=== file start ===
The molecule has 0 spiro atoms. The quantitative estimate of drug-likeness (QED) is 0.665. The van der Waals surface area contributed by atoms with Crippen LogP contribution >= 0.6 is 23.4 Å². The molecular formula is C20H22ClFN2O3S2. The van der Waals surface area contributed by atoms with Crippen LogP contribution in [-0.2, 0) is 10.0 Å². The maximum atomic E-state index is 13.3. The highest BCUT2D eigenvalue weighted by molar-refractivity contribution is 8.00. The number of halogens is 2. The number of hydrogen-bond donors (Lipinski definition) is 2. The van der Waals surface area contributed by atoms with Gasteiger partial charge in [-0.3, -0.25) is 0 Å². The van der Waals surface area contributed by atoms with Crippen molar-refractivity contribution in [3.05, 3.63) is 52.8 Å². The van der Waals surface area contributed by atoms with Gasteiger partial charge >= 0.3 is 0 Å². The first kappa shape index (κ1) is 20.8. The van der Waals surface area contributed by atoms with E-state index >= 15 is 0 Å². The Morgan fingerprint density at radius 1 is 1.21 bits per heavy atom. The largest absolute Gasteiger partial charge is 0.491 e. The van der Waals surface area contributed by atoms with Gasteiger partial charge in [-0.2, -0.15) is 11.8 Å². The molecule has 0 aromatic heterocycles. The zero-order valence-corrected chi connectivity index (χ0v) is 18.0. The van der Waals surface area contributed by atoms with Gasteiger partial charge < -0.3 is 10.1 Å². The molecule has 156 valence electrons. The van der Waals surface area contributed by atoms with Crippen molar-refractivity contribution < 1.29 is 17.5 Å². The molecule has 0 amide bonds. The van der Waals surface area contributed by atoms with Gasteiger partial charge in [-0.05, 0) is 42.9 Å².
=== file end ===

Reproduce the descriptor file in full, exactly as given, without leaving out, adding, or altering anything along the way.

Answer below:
The molecule has 0 spiro atoms. The quantitative estimate of drug-likeness (QED) is 0.665. The van der Waals surface area contributed by atoms with Crippen LogP contribution >= 0.6 is 23.4 Å². The molecular formula is C20H22ClFN2O3S2. The van der Waals surface area contributed by atoms with Crippen LogP contribution in [-0.2, 0) is 10.0 Å². The maximum atomic E-state index is 13.3. The highest BCUT2D eigenvalue weighted by molar-refractivity contribution is 8.00. The number of halogens is 2. The number of hydrogen-bond donors (Lipinski definition) is 2. The van der Waals surface area contributed by atoms with Gasteiger partial charge in [-0.3, -0.25) is 0 Å². The van der Waals surface area contributed by atoms with Crippen molar-refractivity contribution in [3.05, 3.63) is 52.8 Å². The van der Waals surface area contributed by atoms with Gasteiger partial charge >= 0.3 is 0 Å². The first kappa shape index (κ1) is 20.8. The van der Waals surface area contributed by atoms with E-state index >= 15 is 0 Å². The Morgan fingerprint density at radius 1 is 1.21 bits per heavy atom. The largest absolute Gasteiger partial charge is 0.491 e. The van der Waals surface area contributed by atoms with Gasteiger partial charge in [-0.2, -0.15) is 11.8 Å². The molecule has 0 aromatic heterocycles. The zero-order valence-corrected chi connectivity index (χ0v) is 18.0. The van der Waals surface area contributed by atoms with Gasteiger partial charge < -0.3 is 10.1 Å². The molecule has 156 valence electrons. The van der Waals surface area contributed by atoms with Crippen molar-refractivity contribution < 1.29 is 17.5 Å². The molecule has 0 amide bonds. The van der Waals surface area contributed by atoms with Gasteiger partial charge in [-0.05, 0) is 42.9 Å².